Hit list: What’s under threat in the Lancaster district

Oak Tree House homeless accommodation in Lancaster is under threat of closure
Oak Tree House homeless accommodation in Lancaster is under threat of closure

Another week, another list of community services facing closure in the Lancaster district.

Children’s centres, homeless accommodation, libraries, older people’s day centres and a mental health unit all face closure or relocation as cuts within local government and mental health continue to bite. Buses, museums and hundreds of jobs are already on the line as Lancashire County Council decides today, Thursday, November 26, what it must do to balance its books following huge central government cuts.

The Judges' Lodgings in Lancaster ' one of the museums which has been earmarked for closure. See letter

The Judges' Lodgings in Lancaster ' one of the museums which has been earmarked for closure. See letter

A petition to save Lancaster’s at risk Judges’ Lodgings Museum had been signed by nearly 5,000 people yesterday.

Under the county council proposals, eight centres providing county council funded buildings would close out of a current 22 across the district.

And Adactus Housing, which runs Oak Tree House in Lancaster, said 23 previously homeless people in the city would find themselves back on the streets if their funding is cut.

Lancashire Care NHS Foundation Trust has also announced this week that it will close its 22-bed Moss View mental health rehabilitation unit next month just a year and a half after it opened.

County Coun Gina Dowding, who represents Lancaster Central, said she was “very unhappy” about the proposals but added that local authority funding cuts are so severe that services have to be reviewed.

The county council has stressed that it would look to merge services under one roof – with four areas in the district – Lancaster Central, Morecambe and Heysham, Lancaster Coast and Lancaster Rural each getting one council run community hub.

In Lancaster Central, proposals are to close two out of the six services under review which are Firbank and Lune Park Children’s Centre, Vale View Day Centre for older people, Lancaster Central Library, Barton Road Young People’s Centre and Lancaster Registrars.

In Morecambe and Heysham the proposal is to close two of 10 existing centres which are Poulton Children’s Centre, Morecambe Library, Westgate Children’s Centre, Balmoral Children’s Centre, Lancaster CAPSS (Sefton Drive), Heysham Children’s Centre and YPC, Heysham Library, Lancaster and Morecambe Disability Day Services (Thorpe Avenue), Ryelands Young People’s Centre and Morecambe Registrars.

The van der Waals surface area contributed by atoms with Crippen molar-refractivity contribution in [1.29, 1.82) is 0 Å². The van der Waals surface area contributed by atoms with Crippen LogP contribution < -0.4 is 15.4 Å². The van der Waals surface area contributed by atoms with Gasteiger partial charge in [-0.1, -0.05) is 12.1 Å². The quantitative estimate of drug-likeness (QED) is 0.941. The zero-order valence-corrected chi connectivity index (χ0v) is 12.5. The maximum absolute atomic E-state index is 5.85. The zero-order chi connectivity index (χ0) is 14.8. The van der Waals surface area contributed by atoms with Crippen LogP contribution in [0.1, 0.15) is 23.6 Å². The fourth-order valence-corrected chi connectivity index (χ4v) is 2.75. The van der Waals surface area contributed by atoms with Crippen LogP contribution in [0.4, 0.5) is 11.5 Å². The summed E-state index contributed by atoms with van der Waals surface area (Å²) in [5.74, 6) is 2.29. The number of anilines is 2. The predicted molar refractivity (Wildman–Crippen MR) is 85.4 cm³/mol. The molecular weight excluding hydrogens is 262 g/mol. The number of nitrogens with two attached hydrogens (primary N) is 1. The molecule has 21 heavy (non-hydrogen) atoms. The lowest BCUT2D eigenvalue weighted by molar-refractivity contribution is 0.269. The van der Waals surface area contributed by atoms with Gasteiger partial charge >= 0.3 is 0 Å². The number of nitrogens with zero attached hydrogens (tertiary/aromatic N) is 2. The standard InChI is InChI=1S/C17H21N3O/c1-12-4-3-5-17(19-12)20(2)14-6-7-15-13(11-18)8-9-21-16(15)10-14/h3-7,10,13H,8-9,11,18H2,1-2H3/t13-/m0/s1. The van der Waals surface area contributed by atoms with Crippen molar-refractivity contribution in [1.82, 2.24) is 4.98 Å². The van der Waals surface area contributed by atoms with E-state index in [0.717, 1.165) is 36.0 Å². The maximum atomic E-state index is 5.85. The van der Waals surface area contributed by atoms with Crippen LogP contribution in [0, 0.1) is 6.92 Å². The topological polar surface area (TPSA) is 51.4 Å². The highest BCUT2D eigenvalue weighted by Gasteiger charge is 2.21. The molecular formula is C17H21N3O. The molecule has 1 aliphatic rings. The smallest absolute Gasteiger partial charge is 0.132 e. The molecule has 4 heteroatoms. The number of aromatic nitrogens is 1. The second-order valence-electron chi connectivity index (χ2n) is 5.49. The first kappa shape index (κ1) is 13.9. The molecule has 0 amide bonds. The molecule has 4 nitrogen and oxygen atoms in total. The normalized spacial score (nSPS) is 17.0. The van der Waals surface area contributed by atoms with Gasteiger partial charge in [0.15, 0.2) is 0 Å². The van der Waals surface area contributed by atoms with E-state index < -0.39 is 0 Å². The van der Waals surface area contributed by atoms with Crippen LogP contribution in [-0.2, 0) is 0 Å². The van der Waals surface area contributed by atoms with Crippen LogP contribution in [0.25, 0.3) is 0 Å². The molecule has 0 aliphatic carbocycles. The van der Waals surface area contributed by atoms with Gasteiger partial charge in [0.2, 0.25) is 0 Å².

Lancaster Coast will lose all but one of its four centres – The Carnforth Hub Children’s Centre and YPC, Bolton-le-Sands Library, Carnforth Library and Silverdale Library.

In Lancaster rural, either Halton library or Galgate Children’s Centre will close.

Supported housing project Oak Tree House in West Road was completed in March this year.

It provides a home and support for 23 vulnerable people who are homeless or have been rough sleeping.

Adactus says it has spent four years working with the county council’s strategic housing/homeless team to develop a scheme which it identified.

The project was funded with £790,000 of government grant and £1.9m private funding.

Liz Hunter, head of supported housing at Adactus said: “We believe the cabinet members may not be fully aware that the services facing the chop are crucial front line services for people who are homeless, fleeing domestic violence, young homeless people and those with mental health issues.”

Adactus said the service could not continue without the contracted financial support from the council of £223,000 per year, which is under review.

A spokesman added: “It will be impossible to find alternative accommodation for all 23 residents, these residents will once again find themselves street homeless; and what a huge waste of public money.”

David Morris, MP for Morecambe and Lunesdale said the county council had nearly £500m of reserves in the bank, but Jennifer Mein, leader of Lancashire County Council, said most of it would be used to balance the books over the next few years.

Mr Morris said: “It’s the most heinous politics at play yet again from a Labour led authority scaremongering that their inept spending decisions when in government are meaning they now have to live within their means.

“This is from a council whose Chief Executive earns £64,000 a year more than the Prime Minister, and has three additional officers who earn more than him, according to a report by the Taxpayers Alliance.

“The council also have a colossal almost half a billion in reserves. I think it is time for the council to get to grips with their budgets but not at the expense of my constituents.”

But Jennifer Mein said Mr Morris was “out of touch” with reality, and that the council would be left with just £36m in reserves after the cuts were made.

She added: “These are relentless cuts year after year coupled with increasing demand for older peoples’ and childrens’ services.

“People voted in this government in May knowing that the cuts will continue and this is what it means for people in Lancashire.”